On Thursday, Miami commissioners learned that in the first year, it would cost the city about $25.2 million to place one new full-time officer in each of the 94 public and private schools in the city — not an insignificant number for the city. Police Chief Jorge Colina cautioned commissioners that on top of the costs, the officers would need special training — particularly not to be heavy-handed while handling behavioral issues.

“I would not want the added responsibility of having policemen inside schools,” he said. “Unless you have very specialized training, policemen are going to be policemen.”

Commission chairman Keon Hardemon expressed reservations about putting more officers on campuses for fear of disproportionately affecting minority communities. He said more police could mean more arrests for minor offenses at less-privileged schools, while the same behavior would likely be handled between principals and parents at wealthier schools.

“Every fight becomes an arrestable offense,” he said.

Carvalho said the additional officers will be tasked with providing security for teachers and students; they won’t be a new disciplinary arm to put kids in handcuffs over schoolyard scuffles. He was echoed by Edwin López, the deputy chief of Miami-Dade Schools’ police department, who told the Miami Herald that part of the increased collaboration has to include training for municipal officers on how to handle situations in a way that doesn’t end with students’ arrests.

“Our officers are trained on a daily basis to deal with what is in the best interest of the student,” he said. “Arresting a juvenile for a simple misdemeanor might prevent that juvenile from becoming an attorney, or from becoming a police officer.”

Hialeah Mayor Carlos Hernandez, a retired police officer, suggested having street cops do monthlong tours of duty at schools interspersed with regular patrol duty. Having a rotation that frequently put officers back on the streets would prevent them from getting too comfortable and letting their guard down, he said.

“We don’t want to make the mistake of having the officers just assigned to schools,” he said. “Complacency happens.”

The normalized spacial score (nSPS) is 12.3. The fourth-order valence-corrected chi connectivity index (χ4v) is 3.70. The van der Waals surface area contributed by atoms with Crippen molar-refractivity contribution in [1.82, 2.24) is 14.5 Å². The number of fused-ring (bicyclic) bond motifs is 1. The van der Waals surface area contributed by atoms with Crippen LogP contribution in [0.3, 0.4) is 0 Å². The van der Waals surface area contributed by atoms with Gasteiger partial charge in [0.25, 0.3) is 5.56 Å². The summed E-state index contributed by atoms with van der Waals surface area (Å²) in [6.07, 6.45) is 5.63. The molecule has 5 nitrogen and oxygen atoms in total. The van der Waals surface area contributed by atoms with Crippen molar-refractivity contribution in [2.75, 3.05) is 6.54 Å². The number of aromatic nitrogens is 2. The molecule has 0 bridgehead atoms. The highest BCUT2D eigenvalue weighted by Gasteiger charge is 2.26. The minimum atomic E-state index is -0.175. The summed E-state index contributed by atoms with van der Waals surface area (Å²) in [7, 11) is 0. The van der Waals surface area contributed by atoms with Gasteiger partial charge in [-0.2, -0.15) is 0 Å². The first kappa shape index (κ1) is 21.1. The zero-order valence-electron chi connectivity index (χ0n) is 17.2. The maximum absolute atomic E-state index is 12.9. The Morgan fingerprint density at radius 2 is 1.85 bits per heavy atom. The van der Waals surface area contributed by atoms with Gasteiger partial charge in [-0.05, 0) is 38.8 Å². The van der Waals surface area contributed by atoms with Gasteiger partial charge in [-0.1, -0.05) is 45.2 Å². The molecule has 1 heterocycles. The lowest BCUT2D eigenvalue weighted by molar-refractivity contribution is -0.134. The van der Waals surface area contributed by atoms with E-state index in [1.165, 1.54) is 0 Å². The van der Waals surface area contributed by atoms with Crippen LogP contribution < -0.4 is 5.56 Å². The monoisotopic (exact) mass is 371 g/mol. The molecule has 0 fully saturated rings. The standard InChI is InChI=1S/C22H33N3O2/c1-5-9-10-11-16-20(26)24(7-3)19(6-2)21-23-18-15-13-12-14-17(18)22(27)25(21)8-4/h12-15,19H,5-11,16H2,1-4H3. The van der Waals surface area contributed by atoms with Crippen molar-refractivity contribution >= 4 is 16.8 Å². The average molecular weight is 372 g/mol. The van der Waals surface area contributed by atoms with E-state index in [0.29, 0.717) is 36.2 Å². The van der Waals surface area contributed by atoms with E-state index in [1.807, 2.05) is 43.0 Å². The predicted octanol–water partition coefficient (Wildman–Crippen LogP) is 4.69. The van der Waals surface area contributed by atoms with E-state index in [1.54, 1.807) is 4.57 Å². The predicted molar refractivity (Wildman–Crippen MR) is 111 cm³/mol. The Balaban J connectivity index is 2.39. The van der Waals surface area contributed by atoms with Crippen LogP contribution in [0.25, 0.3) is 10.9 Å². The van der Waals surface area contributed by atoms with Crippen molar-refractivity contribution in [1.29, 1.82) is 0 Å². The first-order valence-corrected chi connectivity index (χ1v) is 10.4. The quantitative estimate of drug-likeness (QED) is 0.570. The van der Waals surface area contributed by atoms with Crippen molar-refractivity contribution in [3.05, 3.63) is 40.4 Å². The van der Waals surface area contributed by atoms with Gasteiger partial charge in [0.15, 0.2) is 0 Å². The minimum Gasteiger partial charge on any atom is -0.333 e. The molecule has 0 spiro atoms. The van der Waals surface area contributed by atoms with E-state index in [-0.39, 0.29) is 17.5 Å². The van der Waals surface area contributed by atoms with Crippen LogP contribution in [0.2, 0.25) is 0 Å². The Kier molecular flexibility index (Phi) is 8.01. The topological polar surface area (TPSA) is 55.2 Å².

Miami Beach Police Chief Dan Oates raised another concern that some larger cities will encounter — quick and clear communications across different radio frequencies. Miami Beach police officers and dispatchers are on a different frequency than the one used by school police, and he fears the difference will slow down response times.

On Wednesday, Oates said he asked Miami-Dade Schools Police Chief Ian Moffett if he would allow officers at Beach schools to carry an additional radio so they could be on the same frequency as the local police force. Oates said Moffett declined.

On Friday, Carvalho said the radio frequency issue isn’t a “game-stopper” and could be resolved if the few cities with their own communications channels started using the more widely used county frequency, which is what the school board uses.

Fast communication lines should also be extended to private schools, some of which don’t have their own police, said Miami Mayor Francis Suarez.

“Private schools should be given police radios and trained to use them,” he said.

Besides more officers and more training, Carvalho emphasized the need for more free-flowing information between schools and local law enforcement on school emergency plans and any available information about potential threats — such as threatening or foreboding social media posts.

Because of existing agreements and compacts that are maintained between local governments and the school board, Carvalho says it shouldn’t be too difficult to get all agencies on the same page.

“It’s really about recalibrating some of the protocols and adding additional training in light of Parkland,” he said.

The superintendent and his top cops are expected to meet with other municipal leaders across Miami-Dade in the coming weeks.